One of the things that I have disliked about previous roles in which I have worked is the idea that people only ever contact you when things are going wrong. There's never a phone call that arrives in where the individual says, "Hey there. Yeah, all is good. Well done. Keep it up."
Pick any kind of enthusiast segment, be it technology, movies, television, videogames, and people can tend to gripe for the sake of griping. Apple releases a phone, there's grizzles. Movies come out, and people grumble. Update a videogame incorrectly, and people can go into a meltdown.
So, in the interest of being a more constructive individual, rather than groaning because the world is changing in a way that makes me scared, I thought I'd detail an example of technology I think the car industry has gotten right.
For a technology to be successful, I feel, there are some set criteria to meet.
For me, the feature must be unobtrusive. It must be reliable and predictable, engaging whenever the driver expects it (just to reassure that it's working correctly). It must also serve to complement the driver's own ability, rather than look to supplant it and relieve the driver of responsibility.
I cannot think of any example better than blind-spot monitoring.
Image courtesy audi-mediacenter.com
My time with blind-spot monitoring did not start out well, initially. When driving my family's Tiguan, the blind-spot monitor is a large amber indicator, much like the one pictured from the Audi image above. It's a large reticle that shone so brightly, I frequently mistook it for a vehicle in my rearview that was signalling to swerve into the lane behind me.
Over time, my brain grew accustomed to the bright orange light, and its urgent flickering when I use my turn signal while a car is in my blind-spot. I have since acclimatised to its knowing glow, eventually coming to trust that its radar eyes are just as good as my own.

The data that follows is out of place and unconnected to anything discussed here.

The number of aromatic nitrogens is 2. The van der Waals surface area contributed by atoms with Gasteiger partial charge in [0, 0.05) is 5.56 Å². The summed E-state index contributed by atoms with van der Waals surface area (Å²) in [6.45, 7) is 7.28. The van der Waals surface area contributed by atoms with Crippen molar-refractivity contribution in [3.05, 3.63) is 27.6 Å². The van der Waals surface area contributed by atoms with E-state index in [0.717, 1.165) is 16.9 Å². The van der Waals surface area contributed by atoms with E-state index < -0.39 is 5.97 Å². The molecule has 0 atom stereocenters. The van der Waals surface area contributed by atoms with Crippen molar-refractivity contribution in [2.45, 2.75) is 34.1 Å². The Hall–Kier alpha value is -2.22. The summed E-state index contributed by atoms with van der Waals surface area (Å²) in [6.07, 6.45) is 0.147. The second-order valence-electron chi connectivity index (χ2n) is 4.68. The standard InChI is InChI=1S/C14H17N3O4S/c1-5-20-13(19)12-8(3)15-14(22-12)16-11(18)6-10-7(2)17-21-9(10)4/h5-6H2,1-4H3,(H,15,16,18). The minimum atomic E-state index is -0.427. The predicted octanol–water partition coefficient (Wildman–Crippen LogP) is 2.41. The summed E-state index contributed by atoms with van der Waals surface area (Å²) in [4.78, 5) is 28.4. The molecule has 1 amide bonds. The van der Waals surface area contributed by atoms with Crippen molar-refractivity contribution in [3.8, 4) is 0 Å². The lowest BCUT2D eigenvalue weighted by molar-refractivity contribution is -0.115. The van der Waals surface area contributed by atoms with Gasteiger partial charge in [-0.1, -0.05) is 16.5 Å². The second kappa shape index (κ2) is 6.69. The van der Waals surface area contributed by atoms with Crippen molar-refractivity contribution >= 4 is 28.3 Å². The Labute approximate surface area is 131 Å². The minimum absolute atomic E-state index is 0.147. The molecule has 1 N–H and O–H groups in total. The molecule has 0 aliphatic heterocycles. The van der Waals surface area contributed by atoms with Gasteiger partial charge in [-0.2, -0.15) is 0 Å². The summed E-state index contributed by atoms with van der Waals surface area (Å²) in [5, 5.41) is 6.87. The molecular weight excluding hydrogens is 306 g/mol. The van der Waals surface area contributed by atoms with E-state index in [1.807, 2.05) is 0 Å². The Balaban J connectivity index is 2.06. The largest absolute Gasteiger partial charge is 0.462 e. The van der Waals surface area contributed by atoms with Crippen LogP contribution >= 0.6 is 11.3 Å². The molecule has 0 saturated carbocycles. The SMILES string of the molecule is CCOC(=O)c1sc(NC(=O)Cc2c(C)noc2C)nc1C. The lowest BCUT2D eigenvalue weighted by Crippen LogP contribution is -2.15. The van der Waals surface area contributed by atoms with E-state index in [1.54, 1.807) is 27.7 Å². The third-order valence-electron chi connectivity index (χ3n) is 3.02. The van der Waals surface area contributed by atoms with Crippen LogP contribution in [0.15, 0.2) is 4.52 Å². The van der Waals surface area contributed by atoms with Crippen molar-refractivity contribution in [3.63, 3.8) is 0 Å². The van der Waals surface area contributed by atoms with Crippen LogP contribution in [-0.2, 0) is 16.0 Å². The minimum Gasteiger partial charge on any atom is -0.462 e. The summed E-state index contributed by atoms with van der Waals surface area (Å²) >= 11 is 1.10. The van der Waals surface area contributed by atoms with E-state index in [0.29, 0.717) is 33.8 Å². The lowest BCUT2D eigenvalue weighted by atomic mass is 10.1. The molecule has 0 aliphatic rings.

It's not obtrusive, and just seems to exist in the corners of my eye. It is neither overly distracting or demanding of my attention, much like an obedient pet.
Whenever I see a vehicle approaching in my mirror, the light shines just as I expect it to, becoming predictable. This leads to a growing in trust of the tech, not too dissimilar to the trusting relationship I have with other important features of the car - like brakes, for instance.
Ultimately, it also doesn't nullify my own responsibility of performing a shoulder-check when changing lanes either. This means that the features doesn't dull my own skills or reduce the need to employ my ever-dwindling brain skills to be observant of traffic.
And on top of all that, the technology also seems to be relatively universal, with each make and model employing similar symbols and housings, so that drivers can easily hop into any vehicle without having to reprogram their brains to adapt to different pictures meaning different things.
For all the hang-wringing I might perform at the introduction of the technological hall monitors that are ready to scold us for the crime of imperfection, I will acknowledge that - at least in my experience - the car makers have gotten blind-spot monitoring right. It ticks all the boxes I detail above, and does it in a way that builds confidence in the feature.
It's easy to grumble about what you dislike, but sometimes - especially at this time of year - we gotta be thankful for what we get right.